The Western Native Trout Initiative (WNTI) received 33 applications for 2014 funding in a very competitive funding cycle. Thank you to everyone who submitted an application, we appreciate your efforts to conserve western native trout! Congratulations to the following successful projects:
Whitewater-Baldy Gila trout habitat assessment, New Mexico
Yankee Run Creek (Coquille River) LWD restoration for Coastal cutthroat trout, Oregon
Sun Creek historic channel reconnection to improve Bull trout and Redband trout habitat, Oregon
Clear Creek Bonneville cutthroat trout restoration project, Utah
For more information on all of these projects, please see the WNTI August 2014 Web News or click on the Projects page.
Upper Missouri River Distinct Population Segment (DPS) of the Arctic grayling does not warrant protection under the Endangered Species Act (ESA)
The Western Native Trout Initiative includes Arctic Grayling in the lower 48 states and Alaska as one of the species we include in our conservation efforts.
MONTANA – The U.S. Fish and Wildlife Service announced its finding on August 20, 2014, that the Upper Missouri River Distinct Population Segment (DPS) of the Arctic grayling does not warrant protection under the Endangered Species Act (ESA). The Service reached this conclusion after analyzing the significant conservation efforts carried out by private landowners as well as federal and state agency partners to improve conditions for Arctic grayling in the Upper Missouri River basin. These efforts have helped bring the species to the point that it is not in danger of extinction now or in the foreseeable future, i.e., does not meet the definition of an endangered or threatened species under the ESA.
Private landowners in the Big Hole and Centennial valleys worked through a voluntary Candidate Conservation Agreement with Assurances (CCAA) to achieve significant conservation of grayling within its range. Since 2006, over 250 conservation projects have been implemented under the CCAA to conserve Arctic grayling and its habitat, including: riparian fencing, irrigation flow reductions, improved irrigation infrastructure, fish ladders, improved stock water systems, and both passive and active stream restoration. Habitat quality has improved and grayling populations have more than doubled since the CCAA began in 2006.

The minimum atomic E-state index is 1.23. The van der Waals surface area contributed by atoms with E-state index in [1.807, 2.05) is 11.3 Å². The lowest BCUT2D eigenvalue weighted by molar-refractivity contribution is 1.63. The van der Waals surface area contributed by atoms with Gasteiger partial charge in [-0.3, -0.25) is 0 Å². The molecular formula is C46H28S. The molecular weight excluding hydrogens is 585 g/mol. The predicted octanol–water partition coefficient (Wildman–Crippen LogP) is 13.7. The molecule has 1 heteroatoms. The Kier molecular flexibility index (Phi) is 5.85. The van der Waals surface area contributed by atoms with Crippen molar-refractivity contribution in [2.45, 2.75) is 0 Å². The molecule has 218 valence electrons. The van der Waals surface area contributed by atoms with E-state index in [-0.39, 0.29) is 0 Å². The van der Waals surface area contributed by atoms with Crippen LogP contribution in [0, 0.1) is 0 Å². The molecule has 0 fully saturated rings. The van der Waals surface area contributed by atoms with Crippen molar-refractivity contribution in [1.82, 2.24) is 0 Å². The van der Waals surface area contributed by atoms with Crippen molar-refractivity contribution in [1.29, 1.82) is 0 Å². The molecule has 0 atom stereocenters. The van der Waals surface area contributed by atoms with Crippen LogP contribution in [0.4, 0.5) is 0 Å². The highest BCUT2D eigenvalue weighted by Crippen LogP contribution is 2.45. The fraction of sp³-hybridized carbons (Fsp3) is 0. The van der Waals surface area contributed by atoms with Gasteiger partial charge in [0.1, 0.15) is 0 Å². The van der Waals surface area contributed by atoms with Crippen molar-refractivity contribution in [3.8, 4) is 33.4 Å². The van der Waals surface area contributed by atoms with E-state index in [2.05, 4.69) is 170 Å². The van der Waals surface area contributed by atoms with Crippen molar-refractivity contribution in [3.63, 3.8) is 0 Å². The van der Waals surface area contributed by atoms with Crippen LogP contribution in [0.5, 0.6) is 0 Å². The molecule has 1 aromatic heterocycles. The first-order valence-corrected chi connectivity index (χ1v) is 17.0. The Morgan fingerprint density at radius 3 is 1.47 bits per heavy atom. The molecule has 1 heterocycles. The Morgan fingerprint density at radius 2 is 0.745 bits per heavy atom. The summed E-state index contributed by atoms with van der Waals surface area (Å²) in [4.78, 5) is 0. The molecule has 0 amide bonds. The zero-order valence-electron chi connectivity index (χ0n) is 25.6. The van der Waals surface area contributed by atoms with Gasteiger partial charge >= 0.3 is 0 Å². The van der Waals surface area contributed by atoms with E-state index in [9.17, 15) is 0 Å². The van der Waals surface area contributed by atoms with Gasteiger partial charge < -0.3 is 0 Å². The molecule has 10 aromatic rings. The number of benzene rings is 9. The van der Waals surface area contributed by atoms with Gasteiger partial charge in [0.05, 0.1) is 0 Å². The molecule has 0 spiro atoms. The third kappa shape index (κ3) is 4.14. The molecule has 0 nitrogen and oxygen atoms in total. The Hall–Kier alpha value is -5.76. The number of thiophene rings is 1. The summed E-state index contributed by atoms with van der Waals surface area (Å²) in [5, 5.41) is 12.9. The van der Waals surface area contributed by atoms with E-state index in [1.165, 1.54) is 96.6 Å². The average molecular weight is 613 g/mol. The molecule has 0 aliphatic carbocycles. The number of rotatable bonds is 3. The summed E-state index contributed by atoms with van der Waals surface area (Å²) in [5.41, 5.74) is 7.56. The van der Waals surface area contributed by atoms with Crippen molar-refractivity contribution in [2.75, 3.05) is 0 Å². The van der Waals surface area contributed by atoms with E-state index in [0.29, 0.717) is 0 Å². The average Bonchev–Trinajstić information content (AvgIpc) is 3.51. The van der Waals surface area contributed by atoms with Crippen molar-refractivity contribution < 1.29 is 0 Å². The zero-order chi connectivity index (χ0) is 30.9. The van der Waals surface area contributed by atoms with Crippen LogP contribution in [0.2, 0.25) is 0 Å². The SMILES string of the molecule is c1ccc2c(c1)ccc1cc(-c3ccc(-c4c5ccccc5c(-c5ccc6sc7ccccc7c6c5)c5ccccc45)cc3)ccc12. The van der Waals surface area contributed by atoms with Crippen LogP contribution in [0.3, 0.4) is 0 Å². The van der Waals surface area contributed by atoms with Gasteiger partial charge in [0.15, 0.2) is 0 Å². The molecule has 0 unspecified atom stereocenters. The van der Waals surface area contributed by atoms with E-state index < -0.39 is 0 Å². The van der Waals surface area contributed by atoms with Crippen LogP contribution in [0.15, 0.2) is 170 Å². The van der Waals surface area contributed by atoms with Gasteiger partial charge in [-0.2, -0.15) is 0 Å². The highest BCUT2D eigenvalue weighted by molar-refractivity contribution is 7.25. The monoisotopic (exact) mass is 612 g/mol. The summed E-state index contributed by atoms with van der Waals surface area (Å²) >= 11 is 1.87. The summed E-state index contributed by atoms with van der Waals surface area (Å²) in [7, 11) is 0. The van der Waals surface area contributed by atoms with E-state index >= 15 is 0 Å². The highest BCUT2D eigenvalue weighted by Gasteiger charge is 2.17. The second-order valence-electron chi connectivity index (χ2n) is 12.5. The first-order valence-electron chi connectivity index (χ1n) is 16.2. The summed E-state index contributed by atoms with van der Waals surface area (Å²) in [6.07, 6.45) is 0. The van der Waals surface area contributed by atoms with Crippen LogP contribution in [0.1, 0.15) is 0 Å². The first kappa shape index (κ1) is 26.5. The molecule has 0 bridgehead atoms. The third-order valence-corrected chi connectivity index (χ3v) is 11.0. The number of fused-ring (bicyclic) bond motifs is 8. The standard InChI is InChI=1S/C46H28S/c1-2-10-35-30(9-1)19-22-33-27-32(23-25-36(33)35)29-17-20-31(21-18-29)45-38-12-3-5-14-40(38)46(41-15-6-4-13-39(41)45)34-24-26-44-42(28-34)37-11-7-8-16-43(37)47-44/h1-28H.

For more information: http://www.fws.gov/mountain-prairie/pressrel/2014/08192014_ArcticGraylin...
Since its inception in 2006, the Western Native Trout Initiative has directed over $4 million in federal fish habitat funds leveraged to $14 million public and private matching dollars for 110 priority native trout conservation projects.
By leveraging funding provided to WNTI by the National Fish Habitat Partnership, WNTI and its many partners have successfully improved the status of western native trout populations in 12 western states including Alaska. With the collaboration and coordination of WNTI Partners, together we have removed 48 barriers to fish passage, reconnected or improved 466 miles of native trout habitat, and placed 26 protective fish barriers to conserve 570 miles of important native trout conservation populations.
In order to ensure our collaborative investments are directed toward the highest priority projects, the Western Native Trout Initiative has funded over 600 watershed, fish population, and habitat surveys. In 2013, an important genetic assessment of Redband trout in the interior Pacific Northwest was completed, and a new status review of Coastal cutthroat trout was begun. Gila trout assessments were completed in Arizona and New Mexico in response to catastrophic wildfires in 2011 and 2012. WNTI also collaborated with partners in the development of habitat conservation priorities in the Upper Missouri River Basin and the Upper Colorado River Basin.
WNTI is proud to be a sponsor of Wild Trout XI, being held September 22-25, 2014 in West Yellowstone, Montana. Stop by and visit our table!
www.wildtroutsymposium.org for more information or to register.
Since the first Wild Trout Symposium in 1974, concerned anglers, biologists and fisheries managers have gathered to share their passion for wild trout. Wild Trout Symposium brings us all together in a world of changing environments, philosophies and politics. The Symposium welcomes your knowledge and fellowship as we work to sustain this precious resource for future generations.
Our mission is to provide a forum for professional wild trout biologists and fishery conservationists to interact, to get to know each other in an informal setting, and to be exposed to the latest wild trout status, science, technology and philosophy. These conferences equip participants to better preserve and restore this magnificent but declining resource.
WNTI newsletter Archive
- Nice article in the Denver Post today on the Greenback cutthroat trout recovery effort: t.co/WMzvj6nSvp via @denverpost
- Thanks for the shout out @ftrmagazine! t.co/65mcyqtwS5
- Return of the Native: t.co/P4d957LIpE
- Western Native Trout Initiative announces 2014 grant recipients. Thank you to all applicants! t.co/dmIPMxT8ya
- Progress is being made on efforts to restore Yellowstone cutthroat trout 300,000 lake trout culled @SeattlePI t.co/3fN3Ntgn
- Threatened Gila trout returned to home streams in southwestern NM t.co/HwMUJ5Rl via @wordpressdotcom
- Public-Private collaborative land purchase benefits native bull and cutthroat trout in Montana t.co/aROogXKW